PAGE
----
We all want healthier foods, but reading labels won't always help you spot them. Many terms are defined and regulated by the Food and Drug Administration or the Depart­ment of Agriculture, depending on the type of food. But similar-sounding terms might not be.

And even when a term has a clear definition, ­using it on a package can give the impression that a food is healthy overall when it might not be. For example, a study in the Journal of the Academy of Nutrition and Dietetics found that shoppers gravitate toward labels such as "low sodium," "low fat," and "reduced sugar," but foods and drinks with these claims weren't significantly healthier than similar products without the claims and in some cases were less healthy. How can that be? ­Because a low-sodium soup may well fall within the FDA guidelines of 140 mg or less per serving but could still be high in calories, fat, or sugars.

Here, then, are pairs of terms to keep distinct in your mind:

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'Organic' vs. 'Natural'
Organic: This term is strictly regulated and can be on a label only when farmers and processors adhere to federal standards designed to promote a more sustainable food system. To be called organic, a food must contain at least 95 percent organic ingredients, which means crops are grown with fewer pesticides and no synthetic fertilizers or genetically modified organisms, and farm animals are fed organic feed and raised without the routine use of drugs such as antibiotics. Processed foods labeled "organic" also cannot contain arti­ficial ingredients unless they go through a rigorous review process, and have no artificial preservatives, colors, or flavors.

Natural: A 2015 nationally representative Consumer Reports survey found that 62 percent of consumers seek out foods with the "natural" label, and roughly as many of them think this term means no pesticides, no antibiotics, and other attributes of organic. But it doesn't. There is little government regulation of this term. CR has petitioned the FDA to ban it because it is so misleading. ­Recently the agency called for public comments on the use of the word on labels, and it is currently reviewing them. Meanwhile, manufacturers continue to use it.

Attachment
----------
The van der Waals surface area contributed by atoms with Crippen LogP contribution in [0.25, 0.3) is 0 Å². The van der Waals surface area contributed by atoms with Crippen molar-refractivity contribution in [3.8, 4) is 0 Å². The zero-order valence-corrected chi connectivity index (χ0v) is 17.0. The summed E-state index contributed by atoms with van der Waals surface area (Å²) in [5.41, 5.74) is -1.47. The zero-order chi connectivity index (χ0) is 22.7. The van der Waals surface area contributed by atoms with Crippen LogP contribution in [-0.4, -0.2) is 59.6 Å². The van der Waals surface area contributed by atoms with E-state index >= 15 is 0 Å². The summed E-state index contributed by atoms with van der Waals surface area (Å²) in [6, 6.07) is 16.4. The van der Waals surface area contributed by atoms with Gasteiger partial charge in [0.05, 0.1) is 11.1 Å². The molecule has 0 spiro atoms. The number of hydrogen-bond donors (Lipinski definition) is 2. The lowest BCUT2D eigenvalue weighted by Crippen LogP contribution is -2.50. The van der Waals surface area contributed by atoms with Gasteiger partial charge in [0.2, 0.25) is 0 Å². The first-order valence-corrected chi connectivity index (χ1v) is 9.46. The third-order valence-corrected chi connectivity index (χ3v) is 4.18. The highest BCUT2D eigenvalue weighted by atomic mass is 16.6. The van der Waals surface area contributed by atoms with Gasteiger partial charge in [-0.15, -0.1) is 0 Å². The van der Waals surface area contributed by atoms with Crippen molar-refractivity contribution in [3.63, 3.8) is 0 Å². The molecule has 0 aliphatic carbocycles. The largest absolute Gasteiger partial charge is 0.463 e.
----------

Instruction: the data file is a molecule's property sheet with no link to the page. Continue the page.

'Pasture Raised' vs. 'Free Range'
Pasture Raised: This term alone on your egg carton does not have any meaning. Look for it in combination with the "American Humane Certified" or the "Certified Humane" seal. Together they mean that the hens must be outside every day and have lots of space to roam.

Free Range: This claim on egg cartons implies that the hens get to move freely outdoors. But the label has no meaning alone. Look for it in combination with the "American Humane Certified" seal to ensure that the hens have sufficient outdoor space to roam.

'100% Whole Grain' vs. 'Made With Whole Grains'
100% Whole Grain: A product with this label should contain exclusively whole grains and should have whole-wheat flour (or another whole grain) listed as the first ingredient.

Made With Whole Grains: This means a product might contain only a small amount of whole grain—the rest of the grains can be refined.

'Low Sodium' vs. 'Reduced Sodium'
Low Sodium: Because it guarantees no more than 140 mg of sodium per serving, a product with this term is the right choice for anyone trying to keep his or her salt intake in check.

Reduced Sodium: For this designation, a product has to have at least 25 percent less sodium than the full-sodium version of the same product. It could still ­deliver a big sodium punch.

'Sugar Free' vs. 'Unsweetened'
Sugar Free: Such a product contains less than 0.5 gram of sugar per serving—including naturally occurring fruit and milk sugars. But it can (and often does) contain artificial sweeteners.

Unsweetened: No sugars—or artificial sweeteners—have been added to the product. It may still contain sugars that occur naturally.

Editor's Note: This article also appeared in the July 2017 issue of Consumer Reports magazine.